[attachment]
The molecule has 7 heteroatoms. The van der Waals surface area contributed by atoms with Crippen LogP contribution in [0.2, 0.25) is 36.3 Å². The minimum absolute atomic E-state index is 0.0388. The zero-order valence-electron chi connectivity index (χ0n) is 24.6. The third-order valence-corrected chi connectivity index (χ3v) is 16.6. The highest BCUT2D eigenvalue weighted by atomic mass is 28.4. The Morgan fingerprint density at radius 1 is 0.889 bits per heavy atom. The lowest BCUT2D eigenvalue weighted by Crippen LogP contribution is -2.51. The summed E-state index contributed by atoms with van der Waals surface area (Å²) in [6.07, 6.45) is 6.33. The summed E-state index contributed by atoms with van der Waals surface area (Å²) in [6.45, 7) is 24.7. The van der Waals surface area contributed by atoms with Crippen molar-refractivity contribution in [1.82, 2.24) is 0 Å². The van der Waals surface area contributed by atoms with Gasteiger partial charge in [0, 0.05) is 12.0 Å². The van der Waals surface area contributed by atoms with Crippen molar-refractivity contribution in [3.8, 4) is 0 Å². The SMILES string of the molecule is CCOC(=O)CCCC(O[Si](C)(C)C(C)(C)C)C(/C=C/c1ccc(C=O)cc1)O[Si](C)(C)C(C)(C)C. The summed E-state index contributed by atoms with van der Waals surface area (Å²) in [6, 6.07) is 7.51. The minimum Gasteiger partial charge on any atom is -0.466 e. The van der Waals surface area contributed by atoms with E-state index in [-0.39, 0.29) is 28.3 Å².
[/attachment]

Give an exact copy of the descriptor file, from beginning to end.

The molecule has 7 heteroatoms. The van der Waals surface area contributed by atoms with Crippen LogP contribution in [0.2, 0.25) is 36.3 Å². The minimum absolute atomic E-state index is 0.0388. The zero-order valence-electron chi connectivity index (χ0n) is 24.6. The third-order valence-corrected chi connectivity index (χ3v) is 16.6. The highest BCUT2D eigenvalue weighted by atomic mass is 28.4. The Morgan fingerprint density at radius 1 is 0.889 bits per heavy atom. The lowest BCUT2D eigenvalue weighted by Crippen LogP contribution is -2.51. The summed E-state index contributed by atoms with van der Waals surface area (Å²) in [6.07, 6.45) is 6.33. The summed E-state index contributed by atoms with van der Waals surface area (Å²) in [6.45, 7) is 24.7. The van der Waals surface area contributed by atoms with Crippen molar-refractivity contribution in [1.82, 2.24) is 0 Å². The van der Waals surface area contributed by atoms with Gasteiger partial charge in [0, 0.05) is 12.0 Å². The van der Waals surface area contributed by atoms with Crippen molar-refractivity contribution in [3.8, 4) is 0 Å². The SMILES string of the molecule is CCOC(=O)CCCC(O[Si](C)(C)C(C)(C)C)C(/C=C/c1ccc(C=O)cc1)O[Si](C)(C)C(C)(C)C. The summed E-state index contributed by atoms with van der Waals surface area (Å²) in [6, 6.07) is 7.51. The minimum Gasteiger partial charge on any atom is -0.466 e. The van der Waals surface area contributed by atoms with E-state index in [-0.39, 0.29) is 28.3 Å².